Star point guard D'Angelo Russell is expected to make his first start for the Nets since undergoing arthroscopic knee surgery in November.
The team's leading scorer has played 13 games as a reserve under a minutes restriction since returning from his two-month absence.
He averaged 18.3 points in 28.7 minutes in his last three games before the break. That, coupled with the additional week off, has gotten him deemed ready to resume the starting role he had to begin the season.
The Nets, already well out of playoff contention and without their first-round pick this June, are seeking to gather momentum for the 2018-19 season with improved play in the "second half," as they thought they'd done last year when they finished 11-15 after going into the break with just nine total wins (9-47).
"We'd love to have any facsimile to that," assured Nets guard Spencer Dinwiddie, who won the skills competition at the All-Star Game. "We'd love to go .500 or roughly .500 or above .500 and kind of turn our season around a little bit to have a little more optimism heading into the offseason."
The Nets entered the break with a 19-40 record, having lost seven in a row. They have yet to play Charlotte this season.
The Hornets won last year's season series 3-1, with all four games featuring tight finishes. The total margin of victory in the four games was 17 points.
Surely, having three games remaining against the Nets is one reason for optimism for the Hornets, who haven't given up hope of returning to the NBA postseason after having missed the playoffs last season.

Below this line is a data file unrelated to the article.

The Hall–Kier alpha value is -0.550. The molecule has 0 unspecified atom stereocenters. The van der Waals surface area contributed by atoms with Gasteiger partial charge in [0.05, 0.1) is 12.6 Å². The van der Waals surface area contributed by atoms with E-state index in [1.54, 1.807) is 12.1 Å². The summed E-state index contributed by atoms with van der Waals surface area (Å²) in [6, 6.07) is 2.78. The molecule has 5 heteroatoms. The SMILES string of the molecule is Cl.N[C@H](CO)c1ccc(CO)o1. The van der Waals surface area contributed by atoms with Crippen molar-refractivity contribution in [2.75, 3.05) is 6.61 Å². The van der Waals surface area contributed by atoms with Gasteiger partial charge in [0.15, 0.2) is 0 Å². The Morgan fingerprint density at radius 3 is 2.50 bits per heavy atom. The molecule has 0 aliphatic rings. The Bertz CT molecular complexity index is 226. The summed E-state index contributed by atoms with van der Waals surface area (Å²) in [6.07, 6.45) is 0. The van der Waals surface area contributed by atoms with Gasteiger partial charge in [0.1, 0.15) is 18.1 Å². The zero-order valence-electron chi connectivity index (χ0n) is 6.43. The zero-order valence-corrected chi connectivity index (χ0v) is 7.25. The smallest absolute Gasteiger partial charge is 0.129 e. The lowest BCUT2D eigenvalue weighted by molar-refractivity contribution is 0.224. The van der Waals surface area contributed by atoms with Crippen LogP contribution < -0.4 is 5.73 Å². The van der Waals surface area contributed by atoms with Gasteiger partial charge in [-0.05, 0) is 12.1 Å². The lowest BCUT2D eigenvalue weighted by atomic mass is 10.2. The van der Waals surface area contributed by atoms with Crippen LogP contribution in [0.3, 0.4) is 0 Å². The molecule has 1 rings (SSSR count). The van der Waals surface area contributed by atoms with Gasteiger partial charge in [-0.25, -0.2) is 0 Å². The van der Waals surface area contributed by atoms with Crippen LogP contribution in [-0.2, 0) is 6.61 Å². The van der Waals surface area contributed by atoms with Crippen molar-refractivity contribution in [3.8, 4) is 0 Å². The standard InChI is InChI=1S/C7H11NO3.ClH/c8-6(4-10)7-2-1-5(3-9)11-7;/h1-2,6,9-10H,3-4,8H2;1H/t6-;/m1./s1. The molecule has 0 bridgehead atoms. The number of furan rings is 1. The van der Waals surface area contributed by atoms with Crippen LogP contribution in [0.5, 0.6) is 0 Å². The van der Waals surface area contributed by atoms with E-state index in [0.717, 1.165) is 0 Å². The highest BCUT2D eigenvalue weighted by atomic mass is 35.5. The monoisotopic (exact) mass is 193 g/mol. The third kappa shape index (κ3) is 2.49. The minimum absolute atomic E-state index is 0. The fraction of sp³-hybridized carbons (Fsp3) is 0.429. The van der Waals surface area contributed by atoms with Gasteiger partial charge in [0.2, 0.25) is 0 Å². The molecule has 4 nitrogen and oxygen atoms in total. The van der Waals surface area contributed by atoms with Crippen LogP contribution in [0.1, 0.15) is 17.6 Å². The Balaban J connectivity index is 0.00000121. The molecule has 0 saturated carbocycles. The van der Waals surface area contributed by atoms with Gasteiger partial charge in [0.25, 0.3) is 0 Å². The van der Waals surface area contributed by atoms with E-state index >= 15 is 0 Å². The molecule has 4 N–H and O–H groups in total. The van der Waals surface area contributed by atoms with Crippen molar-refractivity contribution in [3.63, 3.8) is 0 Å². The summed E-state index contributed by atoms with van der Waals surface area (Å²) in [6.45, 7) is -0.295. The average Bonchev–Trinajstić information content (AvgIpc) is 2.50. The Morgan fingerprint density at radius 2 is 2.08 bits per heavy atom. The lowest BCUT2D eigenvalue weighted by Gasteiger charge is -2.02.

The Hornets (24-33) will begin the "second half" with the 10th-best record in the Eastern Conference, trailing No. 8 seed Miami by 5 1/2 games.
Charlotte has no games remaining against the Heat, which might be a good thing. Miami swept the season series 4-0.
Eleven of the Hornets' next 18 games are against teams with losing records, giving a club that went into the break with four losses in its last five games something positive to look forward to during the week off.
"Not only physically do guys feel a lot better, but just mentally," Hornets forward Marvin Williams tweeted during the break. "Sometimes, the All-Star break is a great time to step back from basketball, decompress a little bit and refocus on what we have to do to make this playoff push the next couple of weeks."
While the players were decompressing, Hornets chief decision-maker Michael Jordan was busy firing general manager Rich Cho this week.
One of Cho's final acts as GM was dealing away a pair of second-round draft choices, along with Johnny O'Bryant, to the New York Knicks for Willy Hernangomez.
Hernangomez saw no action in his first four games with the Hornets after the trade.